The new reality facing asset managers: perform or move on

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Asset managers haven’t been spared from redundancies recently, of course, but firms have been more reluctant than banks to pare back headcount. However, with an embarrassment of riches currently on the job market, the prospect of being ‘upgraded’ has never been higher.

A recent example is at BlackRock. After an (admittedly dismal) 89% drop in equity advisory fees, its chief executive Larry Fink said that new portfolio managers had been hired, and would be hired, to turn it around. The implication being that those responsible for underperformance would be out on their ear.

Obviously, fund performance has always been a factor in assessing a portfolio manager’s employability, but (even amid slumping markets) asset managers have become more likely to show the door to those not making the grade.

“There’s so much talent available currently and asset managers are looking to extract maximum value from their employees,” says Martin Lorigan, head of the asset management practice at Principal Search. “If portfolio managers are not performing, they’re being encouraged to move on, but this is also the case in distribution roles.”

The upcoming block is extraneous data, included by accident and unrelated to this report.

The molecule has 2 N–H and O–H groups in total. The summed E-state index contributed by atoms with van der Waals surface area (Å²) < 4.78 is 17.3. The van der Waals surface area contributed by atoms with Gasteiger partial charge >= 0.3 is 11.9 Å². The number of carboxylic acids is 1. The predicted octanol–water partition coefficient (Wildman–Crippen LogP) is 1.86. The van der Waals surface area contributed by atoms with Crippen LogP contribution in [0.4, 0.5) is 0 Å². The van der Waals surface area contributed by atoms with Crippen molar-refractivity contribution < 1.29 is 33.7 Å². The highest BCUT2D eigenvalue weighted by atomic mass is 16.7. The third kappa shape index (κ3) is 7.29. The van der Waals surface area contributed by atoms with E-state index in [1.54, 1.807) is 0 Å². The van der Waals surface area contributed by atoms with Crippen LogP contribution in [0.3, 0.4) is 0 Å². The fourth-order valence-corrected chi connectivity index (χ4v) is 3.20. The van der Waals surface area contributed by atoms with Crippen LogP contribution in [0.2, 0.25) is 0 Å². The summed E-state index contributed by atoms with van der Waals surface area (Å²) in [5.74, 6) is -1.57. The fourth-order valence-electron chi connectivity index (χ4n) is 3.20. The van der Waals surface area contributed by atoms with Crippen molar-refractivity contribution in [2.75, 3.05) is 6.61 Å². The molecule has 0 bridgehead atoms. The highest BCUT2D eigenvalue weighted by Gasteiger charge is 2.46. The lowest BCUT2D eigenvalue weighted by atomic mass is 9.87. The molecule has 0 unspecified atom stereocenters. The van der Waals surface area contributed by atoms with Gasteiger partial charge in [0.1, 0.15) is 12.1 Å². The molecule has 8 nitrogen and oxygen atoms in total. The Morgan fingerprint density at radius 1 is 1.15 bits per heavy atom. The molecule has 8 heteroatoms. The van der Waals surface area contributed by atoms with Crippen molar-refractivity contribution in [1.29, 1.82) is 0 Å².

One of the selling points of a career in asset management has been the longevity and relative stability it offers; high turnover of portfolio managers generally produces inconsistent returns. At the extreme end, the average tenure of heads of investment desks at Baillie Gifford is nearly 22 years.

However, a number of firms are going through more fundamental restructuring, which is adding to the lack of job security. Scottish Widows Investment Partnership, for instance, cut 23 investment roles (from a team of 38) as it moved away from active investment strategies. Peter Cockburn, head of UK equities, left the firm after nine years.

“A lot of fund managers are moving away from active management in equities and instead moving to a passive strategy,” adds Chris Sevenoaks, who runs the asset management division at recruiters the Emerald Group. “This means often it’s not just poor performers being asked to leave companies, but those who fell victim to a change of approach.”

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